on November 14, 2001
Fredric March stars as Jean Valjean, a poor man sent to the galleys for stealing some bread for his sister and her child. After the hardships of his imprisonment, he is naturally a changed man, but he reforms himself and becomes a productive, highly respected citizen. In doing so, he violates the terms of his parole, and for that he has Charles Laughton, a police inspector, on his trail. Although the pursuit anchors the film, there is more going on here, as the dignity and rights of all men, rich or poor, convicts or not, is also a strong theme of Victor Hugo's novel and the film. March is excellent in his role, undergoing a number of physical transformations, while always conveying the honesty of the character underneath it all. Laughton is forceful as ever, this time as the inspector that is blinded by the law and cannot see the humanity behind the actions of others. The film has a number of chase sequences accompanied by music that will certainly remind viewers of a silent film. I don't know anything about the director, but I suspect he may have come from that era. The script weaves together the various elements of the story well, and viewers will come away from the film quite satisfied.
on December 22, 2012
Now that the long awaited version of the long running musical has finally hit the big screen, it's a worthwhile exercise to go back and look at two celebrated American versions of Victor Hugo's original source material. There are two French versions (1934, 1957) that run almost 4 hours and there is the 1998 Liam Neeson version which is widescreen and in color and will probably appeal more to today's younger audiences. However if you want to get the gist of the story than this DVD is really all you need. If you don't know the book or the musical, check it out on Wikipedia first. It will aid in your enjoyment as well as show you all the changes that were made.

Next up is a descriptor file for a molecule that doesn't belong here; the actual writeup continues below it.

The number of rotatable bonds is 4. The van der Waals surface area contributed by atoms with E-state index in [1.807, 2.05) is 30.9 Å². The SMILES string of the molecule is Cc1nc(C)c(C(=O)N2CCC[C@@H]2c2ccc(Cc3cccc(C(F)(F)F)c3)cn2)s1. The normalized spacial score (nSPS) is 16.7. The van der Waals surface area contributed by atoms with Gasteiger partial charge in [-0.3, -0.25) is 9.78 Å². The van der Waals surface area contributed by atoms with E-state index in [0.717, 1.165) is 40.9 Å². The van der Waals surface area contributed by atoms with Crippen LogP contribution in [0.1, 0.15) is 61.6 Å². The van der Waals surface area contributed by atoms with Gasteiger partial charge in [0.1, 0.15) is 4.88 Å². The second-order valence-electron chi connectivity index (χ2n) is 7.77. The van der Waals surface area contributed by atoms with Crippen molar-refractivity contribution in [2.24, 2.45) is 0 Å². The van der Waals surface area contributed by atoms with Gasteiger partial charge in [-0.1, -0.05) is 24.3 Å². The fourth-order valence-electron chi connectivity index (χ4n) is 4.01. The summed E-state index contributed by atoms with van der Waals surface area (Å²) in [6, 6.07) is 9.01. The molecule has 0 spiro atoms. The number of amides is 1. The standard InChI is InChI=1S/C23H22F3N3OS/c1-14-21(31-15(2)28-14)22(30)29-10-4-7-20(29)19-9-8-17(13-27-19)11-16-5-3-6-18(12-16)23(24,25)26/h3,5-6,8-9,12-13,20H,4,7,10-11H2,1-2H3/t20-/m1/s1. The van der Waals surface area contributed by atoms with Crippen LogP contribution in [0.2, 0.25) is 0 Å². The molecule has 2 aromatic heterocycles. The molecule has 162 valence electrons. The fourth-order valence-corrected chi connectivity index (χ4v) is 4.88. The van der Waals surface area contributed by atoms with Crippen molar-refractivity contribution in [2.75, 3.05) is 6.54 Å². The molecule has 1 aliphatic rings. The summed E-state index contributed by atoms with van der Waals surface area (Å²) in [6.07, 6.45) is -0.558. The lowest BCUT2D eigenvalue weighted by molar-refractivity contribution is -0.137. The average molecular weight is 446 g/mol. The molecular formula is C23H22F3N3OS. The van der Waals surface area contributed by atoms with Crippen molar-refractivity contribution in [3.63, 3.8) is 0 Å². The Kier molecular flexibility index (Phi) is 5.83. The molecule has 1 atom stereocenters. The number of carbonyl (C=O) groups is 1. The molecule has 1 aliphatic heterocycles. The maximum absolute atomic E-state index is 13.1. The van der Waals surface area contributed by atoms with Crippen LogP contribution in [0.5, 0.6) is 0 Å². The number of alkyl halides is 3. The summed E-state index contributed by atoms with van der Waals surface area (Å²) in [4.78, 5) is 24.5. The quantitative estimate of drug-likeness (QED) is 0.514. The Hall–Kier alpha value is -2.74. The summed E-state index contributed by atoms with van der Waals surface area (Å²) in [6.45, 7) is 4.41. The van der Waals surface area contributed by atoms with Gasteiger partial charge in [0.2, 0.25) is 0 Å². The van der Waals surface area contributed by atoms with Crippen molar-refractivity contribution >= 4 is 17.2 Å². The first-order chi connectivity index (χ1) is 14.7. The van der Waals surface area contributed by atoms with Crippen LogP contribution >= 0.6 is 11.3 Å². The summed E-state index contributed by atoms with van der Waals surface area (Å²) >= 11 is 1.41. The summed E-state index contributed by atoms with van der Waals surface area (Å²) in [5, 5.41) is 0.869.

Both of these versions were done by Twentieth Century-Fox 17 years apart and they reflect the social currents of what was happening politically in the U.S. at the time. The 1935 version with Frederic March and Charles Laughton reflects the grim realities of the Great Depression and the social unrest that came about as a result of it. The performances by both men are extraordinary and the cinematography and editing heighten the dramatic aspects of the story. In order to fit it into 108 minutes, most of the book's subplots and colorful characters have been removed but then that's the Hollywood way. Once seen though the 1935 version is hard to forget.
The same cannot be said of the 1952 version although it is completely engaging while you are watching it. Michael Rennie, fresh from THE DAY THE EARTH STOOD STILL, captures Valjean's humanity and is surprisingly effective in the opening scenes as a galley slave. Robert Newton makes for a commanding presence as Javert and reminds us that there was more to him than Long John Silver. Director Lewis Milestone (ALL QUIET ON THE WESTERN FRONT) directs with a sure and steady hand although the film lacks his signature visual flourishes. The social unrest of the 1935 version has been scaled back although the persecution of Valjean reflects the McCarthy atmosphere of the early 1950s.
Even though the 1935 version is the better film overall, I found myself more drawn to the 1952 version with its solid supporting cast that includes Debra Paget and Cameron Mitchell as the lovers. So watch the 1952 film to get a straightforward CLASSICS ILLUSTRATED version of the story and then the 1935 version which goes into greater character development and has the signature 1930s visual style which enhances the material. While neither is the greatest version, they do compliment each other and will go well either before or after you've seen LES MIZ. With two movies here for the price of one, you can't go wrong although it should be pointed out that this is not a two disc set.